Workshop’s objectives and methodology

Chopin’s mazurkas are – very often – rhythmically based on dance movements. Mazurek, kujawiak, oberek were dances, that Chopin danced himself and played for the dance, so he knew how to use music to communicate with the dancers. I think that the experience of dancing, a knowledge from the body might give a new key to understanding and performing Chopin’s mazurkas. The specific of whirling, irregular accents or “rubato” can became simple and natural, when we can dance them. All this experiences can be found in traditional polish mazurka music, transferred to XXI century by village masters.

Janusz Prusinowski

Thus, the program for concert can be complemented by a dance workshop, that can be adapted for general public and for musicians and students of music.

What will we learn and how will we do it on the workshop?

  1. With the objectives to understand the process of creating mazurka music and how the traditional instruments (fiddle, basy, baraban drum) communicate with the singers and dancers we will use various melodies and from mazurka dance family (oberek, mazurek, kujon, kujawiak):
  • We will say and shout simple Polish words, sing melodies, stamp and clap rhythmical patterns.
  • We will learn basic mazurek steps, dance individually, in circles and pairs, search for good contact with other dancers and react to live music.
  1. Then we’ll spin. Slower and faster, individually and in pairs. We’ll try to retrieve the children’ pleasure of spinning – and connect it to music, to melodies and rhythmical structures, already known. Perhaps we could dance to melodies sang by ourselves?
  2. Finally we will experiment with improvisation in dance – trying to express the variants of melody and slight, permanent changes in rhythm. This will be the point for rubato – experienced with the whole body. To experience, understand and express mazurka with the whole body is the main purpose of the workshops. To feel like dancing Chopin.


The fact that Chopin was Polish and spent the first half of his life in Poland, experiencing directly the music and dance from the village is indisociable with his own musical creations

The composer’s mother family backgroup was the Kuyavia region, that was one of the main Chopin’s leverages, together with the region of Mazovia in which he was born and with which its inhabitants’ character he felt identified and that, unsurprisingly, gives name to the mazurka music style. But during his years in Poland he travelled through most of the regions, where he payed attention to the popular music and dance manifestation. Their deep impression on this young fellow where well catched on his letters to his family, in example on the so-called Kuryerze Szafarskim, the Szafarnia courier, written during his holidays on the countryside. On these letters the composer explained his direct participation in several occasions. We took one little excerps from the very advisable CD-book The Sources of Chopin’s Music – Folk Music from the Archive of Polish Radio (Polskie Radio, 2013):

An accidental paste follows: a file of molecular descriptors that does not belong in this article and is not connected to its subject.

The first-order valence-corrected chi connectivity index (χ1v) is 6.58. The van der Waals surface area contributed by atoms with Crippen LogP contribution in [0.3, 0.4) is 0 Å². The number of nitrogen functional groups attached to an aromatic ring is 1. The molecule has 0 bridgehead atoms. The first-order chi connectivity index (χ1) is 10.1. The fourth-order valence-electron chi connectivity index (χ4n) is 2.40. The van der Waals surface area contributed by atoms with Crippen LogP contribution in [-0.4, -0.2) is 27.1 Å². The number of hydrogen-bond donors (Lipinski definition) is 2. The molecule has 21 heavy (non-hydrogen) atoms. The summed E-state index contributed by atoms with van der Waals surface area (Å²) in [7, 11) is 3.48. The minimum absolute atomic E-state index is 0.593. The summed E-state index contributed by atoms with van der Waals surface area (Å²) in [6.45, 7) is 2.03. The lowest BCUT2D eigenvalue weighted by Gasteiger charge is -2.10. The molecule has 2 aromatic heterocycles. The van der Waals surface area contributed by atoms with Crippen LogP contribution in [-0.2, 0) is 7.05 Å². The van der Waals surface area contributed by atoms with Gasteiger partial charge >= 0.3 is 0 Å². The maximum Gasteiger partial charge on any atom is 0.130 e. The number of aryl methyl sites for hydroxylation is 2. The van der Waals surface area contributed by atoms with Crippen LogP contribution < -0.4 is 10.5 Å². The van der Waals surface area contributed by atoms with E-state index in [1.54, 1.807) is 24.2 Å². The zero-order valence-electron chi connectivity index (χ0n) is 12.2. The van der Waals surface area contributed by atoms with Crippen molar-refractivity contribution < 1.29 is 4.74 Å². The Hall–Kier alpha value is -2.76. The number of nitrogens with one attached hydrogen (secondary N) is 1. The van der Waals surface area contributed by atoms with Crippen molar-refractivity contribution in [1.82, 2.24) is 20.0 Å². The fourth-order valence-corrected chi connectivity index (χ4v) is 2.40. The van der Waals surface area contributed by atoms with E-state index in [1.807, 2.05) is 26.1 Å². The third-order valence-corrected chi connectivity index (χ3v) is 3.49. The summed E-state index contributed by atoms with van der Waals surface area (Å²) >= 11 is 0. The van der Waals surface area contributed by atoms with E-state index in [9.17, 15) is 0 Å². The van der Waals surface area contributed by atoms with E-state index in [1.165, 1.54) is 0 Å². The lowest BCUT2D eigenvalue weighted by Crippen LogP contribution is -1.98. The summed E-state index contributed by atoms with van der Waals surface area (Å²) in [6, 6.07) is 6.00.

The leaps, the waltz, and the obertas began, but in order to encourage the farmhands, who where standing quitely and only jigging in place, I went to dance the first waltz with Miss Tekla  and at the end with Mrs. Dziewanowska. Later on, everybody became so merry that they turned about the courtyard until they dropped. […] I begin to accompany on the bass […] sawing away on the one-string, monochord […] dusty, old basetla.  […] 


Mapamundi Música | +34 91 611 71 17 (landline) | +34 667 970 290 (Araceli Tzigane's mobile phone, WhatsApp available)
C/ Cabo San Vicente, 2, 9º A, dcha, Alcorcón, 28924, Madrid, Spain

The artists


Miguel Ituarte & Janusz Prusinowski Kompania

From left to right, Miguel Ituarte, Michał Żak, Janusz Prusinowski, Piotr Zgorzelski, Piotr Piszczatowski, at the premier concert in Real Coliseo Carlos III in San Lorenzo de El Escorial (Madrid), 29th of October of 2016.

Janusz Prusinowski

Janusz Prusinowski Kompania is the main representative of Polish traditional music, appreciated internationally both by the institutions and the public, in his facet of artist as much as in his activity in cultural management, ideologue and promotor of cultural initiatives that make visible and highlight the value of traditional rural Polish music and its worth for the current and urban generations. 

In example, Janusz is founder and promotor of contexts for culture, through his initiative of the Wszystkie Mazurki Świata, in Warsaw, that he founded and of which he is the artistic director, where he creates moments for the meeting between the old rural masters and the new generations of musicians interested in traditional music.

After twenty years working in this area, during the last years Janusz Prusinowski has achieve multiple acknowledgements and tours internationally on a regular basis with his Kompania. Outside the borders of their own countries, Janusz Prusinowski Kompania has performed in most of Europe, has given concerts in Canada, USA and Asia.

At the end of 2014 Janusz Prusinowski received the Gloria Artis bronze Medal, from the Ministery of Culture and National Heritage, that acknowledges a life's career devoted to the recovery, awareness and appreciation of the legacy of traditional Polish music, to the research of the old rural masters, as well as his initiative of the above-mentioned festival. In May 2015 he receives the Doroczna Nagroda Ministra Kultury in the category of traditional culture.

Miguel Ituarte

Miguel Ituarte was born in Getxo (Basque Country). He was musically trained at the conservatories of Bilbao, Madrid and Amsterdam. He studied with Isabel Picaza, Juan Carlos Zubeldia, Almudena Cano and Jan Wijn. He became familiar with the clavier thanks to Anneke Uittenbosch and ancient Iberian organs at the International Academy of Tierra de Campos created by Francis Chapelet.